Filtered out

Grindr marks the start of Pride month by ditching its ethnicity filter

Men kissing
(Photo: Shutterstock)

Location-based dating app Grindr has announced it’s ditching its ‘ethnicity filter’ when it next updates.

In a statement posted yesterday to its social media, the company said: “We will not be silent. Black lives matter. ⁣

“We were planning to announce our #PridePerseveres initiative today, but in light of the ongoing violence and injustices against our POC family, that no longer feels appropriate.

“How can we launch a month of celebration when so many of us are hurting? How can we celebrate Pride without acknowledging that we wouldn’t even HAVE a Pride month if it weren’t for the brave black, brown, trans, and queer folks whose uprising against the police at Stonewall gave birth to the modern LGBTQ+ rights movement? It is our responsibility to speak out against the hate and violence that such a vital part of our community continue to face.⁣

“We stand in solidarity with the #BlackLivesMatter movement and the hundreds of thousands of queer people of color who log in to our app every day.”

It went on to say it was making donations to the Marsha P. Johnson Institute and Black Lives Matter.

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“We will continue to fight racism on Grindr,” it continued, “both through dialogue with our community and a zero-tolerance policy for racism and hate speech on our platform. As part of this commitment, and based on your feedback, we have decided to remove the ethnicity filter from our next release.⁣”

Users of Grindr can filter which other users are displayed on screen by such factors as ‘age’ and ‘Tribe’ (‘Bear’, ‘Clean-cut’, ‘Jock’, ‘Poz’, etc).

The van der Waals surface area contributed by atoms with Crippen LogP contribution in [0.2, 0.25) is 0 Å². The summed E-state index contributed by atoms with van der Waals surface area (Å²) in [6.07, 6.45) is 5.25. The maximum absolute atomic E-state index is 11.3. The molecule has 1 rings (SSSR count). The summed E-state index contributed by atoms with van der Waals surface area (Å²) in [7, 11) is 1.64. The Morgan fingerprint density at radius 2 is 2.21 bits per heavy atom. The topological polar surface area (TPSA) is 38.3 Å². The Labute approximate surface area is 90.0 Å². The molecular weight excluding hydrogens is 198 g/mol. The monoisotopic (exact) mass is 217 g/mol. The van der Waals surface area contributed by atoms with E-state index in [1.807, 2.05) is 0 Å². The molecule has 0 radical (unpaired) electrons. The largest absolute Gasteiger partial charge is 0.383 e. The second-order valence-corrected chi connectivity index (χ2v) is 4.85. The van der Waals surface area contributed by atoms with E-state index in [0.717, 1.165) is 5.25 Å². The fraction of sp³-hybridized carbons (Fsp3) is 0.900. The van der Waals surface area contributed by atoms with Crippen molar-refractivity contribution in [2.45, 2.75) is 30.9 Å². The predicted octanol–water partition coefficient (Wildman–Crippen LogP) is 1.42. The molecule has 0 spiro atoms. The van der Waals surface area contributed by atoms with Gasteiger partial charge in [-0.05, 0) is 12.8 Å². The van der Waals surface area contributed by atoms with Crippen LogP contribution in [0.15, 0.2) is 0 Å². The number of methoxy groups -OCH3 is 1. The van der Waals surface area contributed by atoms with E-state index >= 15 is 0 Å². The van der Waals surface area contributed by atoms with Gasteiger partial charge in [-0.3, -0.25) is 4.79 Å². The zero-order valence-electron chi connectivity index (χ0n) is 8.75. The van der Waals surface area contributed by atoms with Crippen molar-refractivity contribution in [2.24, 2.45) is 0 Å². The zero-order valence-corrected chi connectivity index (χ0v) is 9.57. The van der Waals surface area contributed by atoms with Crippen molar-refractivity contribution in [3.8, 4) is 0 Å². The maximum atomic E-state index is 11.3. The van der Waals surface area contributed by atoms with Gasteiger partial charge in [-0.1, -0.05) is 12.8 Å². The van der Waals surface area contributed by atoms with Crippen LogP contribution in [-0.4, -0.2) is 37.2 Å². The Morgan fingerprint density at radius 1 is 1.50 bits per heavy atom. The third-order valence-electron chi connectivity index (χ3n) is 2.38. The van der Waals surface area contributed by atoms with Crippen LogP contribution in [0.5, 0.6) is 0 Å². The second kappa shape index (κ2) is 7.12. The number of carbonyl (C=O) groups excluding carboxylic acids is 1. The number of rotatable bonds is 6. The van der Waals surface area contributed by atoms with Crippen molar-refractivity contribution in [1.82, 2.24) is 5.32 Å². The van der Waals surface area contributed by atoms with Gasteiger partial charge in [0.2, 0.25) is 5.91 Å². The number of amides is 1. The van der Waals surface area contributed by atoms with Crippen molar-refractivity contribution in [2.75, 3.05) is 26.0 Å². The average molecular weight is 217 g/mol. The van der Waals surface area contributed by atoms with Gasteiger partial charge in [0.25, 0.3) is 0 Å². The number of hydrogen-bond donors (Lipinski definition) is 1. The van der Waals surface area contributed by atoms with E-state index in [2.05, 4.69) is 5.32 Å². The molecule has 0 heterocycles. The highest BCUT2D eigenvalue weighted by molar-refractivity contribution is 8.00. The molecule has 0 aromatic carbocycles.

Those who pay for premium ‘Xtra’ membership can filter the other users displayed by further factors. These include who’s currently online, relationship status, and attributes like weight, height, body type, and, more controversially, by ethnicity.


Grindr has long been criticized for not doing enough to combat racism on the app. In late 2018, it launched its #KindrGrindr campaign, to encourage users to stop making statements such as “no blacks and no Asians” on their profiles.

However, many users remained unhappy that it continued to offer an ethnicity filter, allowing users to filter out ethnic groups of their choice.

Last week, protests and riots began to kick off in the US following the death on May 25 of an African American man, George Floyd, 46, at the hands of Minneapolis police.

The encounter, in which a white cop knelt on Floyd’s neck for more than eight minutes, was captured on video, prompting widespread fury and condemnation. The cop has since been arrested and charged with murder, but protests over police brutality in systemic racism have continued.

Related: Police arrest nine men in “pot for sex” Grindr sting operation, publish mugshots in newspaper

Grindr was launched in 2009 by US-based tech entrepreneur Joel Simkhai. He sold a majority share in the company to Chinese Gaming Company Beijing Kunlun Tech in 2016 (followed by the remaining shares in 2018).

Last year, the US Committee on Foreign Investment in the United States (CFIUS), following concerns over the data of US citizens being in the hands of a Chinese company, informed Kunlun Tech that it had to sell the company back into US ownership. In March, Kunlun Tech announced it was selling it 98.5% shares in Grindr to US-based San Vicente Acquisition LLC for $608.5 million.